Mims and Decuir were each held on $5 million bail, and the case was in the very capable hands of assistant district attorney and head of homicide Michael Swart, but when Gascon left to run for Los Angeles District Attorney and Chesa Boudin took over, he fired Swart, along with half a dozen other experienced prosecutors. Lorrie told Boudin at the time she was unhappy with his decision. “Swart was ready to go to trial. Once Boudin fired him, everything came to a standstill. The DA’s office is just an extension of the public defender. If you don’t go along with Chesa you will get fired, so everyone is scared,” Lorrie said.
Five years and over 45 arraignments later, Lorrie and Brian are still waiting for justice to be served. The attorney representing Mims, Paul Demeester, has appeared before two judges asking that the murder charge be thrown out under Senate Bill 1437, a law written by Boudin’s current chief of staff, Kate Chatfield, that changed the felony murder rule, allowing accomplices to seek lesser sentences based on claims they weren’t active participants. Both requests were denied. “You say you weren’t an active participant,” one of the judges said. “I watched the video three times and you kicked the man while he was dying.” Even Judge Brendan Conroy, who currently works on resentencing felony murder cases with the SFDA’s office, said Mims was equally culpable.
BOUDIN AWARE OF FAMILY’S OPPOSITION
Despite denials from two judges to remove Mims’s special circumstances under Chatfield’s SB 1437, the assistant DA currently assigned to the case, Heather Trevisan, informed Lorrie and Brian that Boudin wanted to meet with them on Feb. 24 to “go over the requests of the defense attorneys.” In a bizarre conflict of interest, Chatfield would also be present at the meeting. Trevisan told the family that Boudin “didn’t need their approval” and could unilaterally change the charges based on “what he thinks is just.”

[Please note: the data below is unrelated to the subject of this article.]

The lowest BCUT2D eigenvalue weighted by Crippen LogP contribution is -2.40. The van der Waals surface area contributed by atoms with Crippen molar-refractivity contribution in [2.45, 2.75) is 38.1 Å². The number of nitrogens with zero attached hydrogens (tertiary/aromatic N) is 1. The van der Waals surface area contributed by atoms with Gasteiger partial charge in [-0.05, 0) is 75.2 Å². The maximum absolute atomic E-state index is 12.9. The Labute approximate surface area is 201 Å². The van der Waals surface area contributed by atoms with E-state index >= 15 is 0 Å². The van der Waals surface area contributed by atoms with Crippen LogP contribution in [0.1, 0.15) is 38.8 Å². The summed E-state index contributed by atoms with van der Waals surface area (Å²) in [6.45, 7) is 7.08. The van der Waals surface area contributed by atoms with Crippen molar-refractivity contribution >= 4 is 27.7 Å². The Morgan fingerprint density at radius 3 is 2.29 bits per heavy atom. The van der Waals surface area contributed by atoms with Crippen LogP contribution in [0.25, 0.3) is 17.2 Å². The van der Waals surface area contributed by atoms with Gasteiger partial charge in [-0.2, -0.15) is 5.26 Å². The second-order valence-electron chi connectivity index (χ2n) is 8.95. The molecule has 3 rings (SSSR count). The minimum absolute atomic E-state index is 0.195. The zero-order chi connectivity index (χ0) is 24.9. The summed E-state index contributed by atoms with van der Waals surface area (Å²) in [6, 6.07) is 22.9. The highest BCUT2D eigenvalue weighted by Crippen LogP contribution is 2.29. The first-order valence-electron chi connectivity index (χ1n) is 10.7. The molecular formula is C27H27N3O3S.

The Feb. 24 meeting was later canceled, with Trevisan stating Boudin was aware of the family’s position. “As we discussed, the DA has stated that at this time he is making no plea offers and taking no action on the defense requests,” Trevisan said. “He is not getting rid of the murder charge nor striking the allegations. Because of this there will not be a need for a meeting with you and all of your brother’s supporters.” But she also added, “Should anything change we will of course let you know and give you the opportunity to be heard.”
On March 8, 2022, during a Zoom hearing under the new judge on the case, Christopher Hite, Demeester requested a speedy trial, as did French’s family. Hite set the trial for April 22, 2022. Decuir’s attorney, Mike Iverson, then requested a copy of all murder cases going back to 2011 under the new Racial Injustice Act (Judge Hite, Lorrie says, seemed “taken aback’).
On Aug. 28, 2020, the California senate approved Assembly Bill 2512, which amends California’s death penalty intellectual disability statute to prohibit the use of race-based IQ adjustments in determining a defendant’s eligibility for the death penalty. On Aug. 31, 2020, the senate and the state assembly approved and sent amended versions of a statewide Racial Justice Act to combat racial discrimination in criminal prosecutions and sentencing to Governor Gavin Newsom, which he signed into law on Sept. 30, 2020.
Judge Hite indicated he need time to review the law, and scheduled a hearing for March 29, 2022, to issue his response. Hite did appear to be leaning toward opposing Iverson’s request, noting it would create yet another delay and that he was unsure how the law pertained to the French case. Lorrie doesn’t see how it pertains to her brother’s case, either. And, as she told me previously, it seems Mims and Decuir are running the show. “It’s like they’re the king and queen and we are all just pawns,” she said. At least Ed French’s family and friends can take solace in Boudin backing down from entertaining any possible plea deals for Mims and Decuir… for now.